When Spider-Man drops in to say hello, he and Tim have a long, heartfelt conversation about Spider-Man’s career, with Spider-Man growing attached to Tim and genuinely touched by his adoration, even removing his mask in front of him and revealing his secret identity.
It was a genuinely shocking moment for any Spidey fan, but still not quite as jaw-dropping as the issue’s ending, wherein it’s revealed that Tim is living in a hospital ward for terminally ill cancer patients and that he has only a few more weeks left to live.
It’s a sobering moment to see someone normally as hopeful as the wisecracking Spider-Man interacting with what is perhaps his greatest fan, made all the more gut-wrenching by that twist ending.
It’s a moment that helped humanize Spidey even further in readers’ eyes and illustrated the things Spider-Man holds dear: it’s not about whether the city loves him. It’s about being a role model for kids like Tim and giving them hope and inspiration to live with.
Out of all the comics on this list, this is the one we recommend reading with a box of tissues next to you.
Despite its name, “The Death of Jean DeWolff” isn’t necessarily centered around Jean DeWolff to the same extent as someone like Gwen Stacy was in “The Night Gwen Stacy Died.” Instead, DeWolff (a police captain and personal friend to Spider-Man) is killed pretty much at the offset of the story, setting up a murder mystery-style plot that Spider-Man attempts to solve.
As Spider-Man closes in on his friend’s killer, his quest for justice becomes blurred between his darker desire for revenge, with the latter brought out especially by Spider-Man’s Symbiote suit.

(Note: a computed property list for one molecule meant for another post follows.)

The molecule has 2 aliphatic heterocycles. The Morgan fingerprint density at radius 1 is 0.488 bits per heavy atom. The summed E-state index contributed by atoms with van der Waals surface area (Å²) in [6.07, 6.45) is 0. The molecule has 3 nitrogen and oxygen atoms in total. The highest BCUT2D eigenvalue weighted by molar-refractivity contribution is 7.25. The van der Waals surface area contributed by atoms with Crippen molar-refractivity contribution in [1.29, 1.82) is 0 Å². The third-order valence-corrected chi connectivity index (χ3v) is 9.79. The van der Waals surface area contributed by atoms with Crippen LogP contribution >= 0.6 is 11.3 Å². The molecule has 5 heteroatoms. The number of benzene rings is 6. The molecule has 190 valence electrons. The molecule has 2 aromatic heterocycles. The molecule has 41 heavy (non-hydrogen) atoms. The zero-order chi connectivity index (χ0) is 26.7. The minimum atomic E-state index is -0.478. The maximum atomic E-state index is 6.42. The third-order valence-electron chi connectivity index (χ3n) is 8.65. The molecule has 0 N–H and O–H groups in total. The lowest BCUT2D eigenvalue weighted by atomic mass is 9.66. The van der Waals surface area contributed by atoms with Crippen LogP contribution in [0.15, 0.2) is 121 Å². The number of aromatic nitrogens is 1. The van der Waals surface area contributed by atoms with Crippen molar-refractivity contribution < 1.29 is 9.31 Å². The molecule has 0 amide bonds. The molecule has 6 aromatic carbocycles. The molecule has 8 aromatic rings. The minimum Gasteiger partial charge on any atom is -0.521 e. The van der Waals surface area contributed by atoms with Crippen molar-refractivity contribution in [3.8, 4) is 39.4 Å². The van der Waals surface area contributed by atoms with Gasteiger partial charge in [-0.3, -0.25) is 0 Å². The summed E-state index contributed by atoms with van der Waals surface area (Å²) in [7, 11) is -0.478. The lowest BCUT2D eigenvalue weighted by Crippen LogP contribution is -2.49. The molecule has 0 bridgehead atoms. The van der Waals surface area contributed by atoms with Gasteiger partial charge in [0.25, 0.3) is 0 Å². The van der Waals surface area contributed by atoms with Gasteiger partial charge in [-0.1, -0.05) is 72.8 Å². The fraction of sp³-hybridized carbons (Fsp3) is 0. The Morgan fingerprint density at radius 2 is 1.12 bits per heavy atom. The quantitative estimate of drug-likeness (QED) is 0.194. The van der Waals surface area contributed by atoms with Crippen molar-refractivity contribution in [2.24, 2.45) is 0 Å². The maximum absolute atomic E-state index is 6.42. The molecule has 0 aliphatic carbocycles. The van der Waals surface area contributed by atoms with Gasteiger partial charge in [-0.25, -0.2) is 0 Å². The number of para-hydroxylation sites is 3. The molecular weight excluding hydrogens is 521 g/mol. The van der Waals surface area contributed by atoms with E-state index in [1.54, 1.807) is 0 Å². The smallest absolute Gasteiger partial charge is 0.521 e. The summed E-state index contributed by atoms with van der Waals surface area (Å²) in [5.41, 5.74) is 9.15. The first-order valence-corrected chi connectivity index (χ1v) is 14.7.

Released in the mid-’80s, “The Death of Jean DeWolff” is a darker story than the otherwise lighter Spider-Man stories we’ve highlighted so far. Having been written during Spider-Man’s black suit days, it’s also responsible for introducing the idea that the suit is beginning to take hold of Peter, bringing out some of the more malevolent, violent aspects of his personality.
In perhaps the storyline’s best moment—and one that illustrated just how dangerous the black suit was becoming—Spider-Man is narrowly stopped from beating the DeWolff’s murderer to death by Daredevil, who joins Spider-Man’s investigation to find the killer.
Without Daredevil, who knows if Spider-Man would’ve been able to stop himself. It’s an interesting hypothetical and would lead to Spider-Man’s later realization of how dangerous the suit really is, something that would be more fully explored with the introduction of Venom.
The Amazing Spider-Man‘s three hundredth issue promised something unique: a milestone achievement few superhero characters achieved and recognition of Spider-Man’s continuing popularity among readers since his debut twenty years before this issue.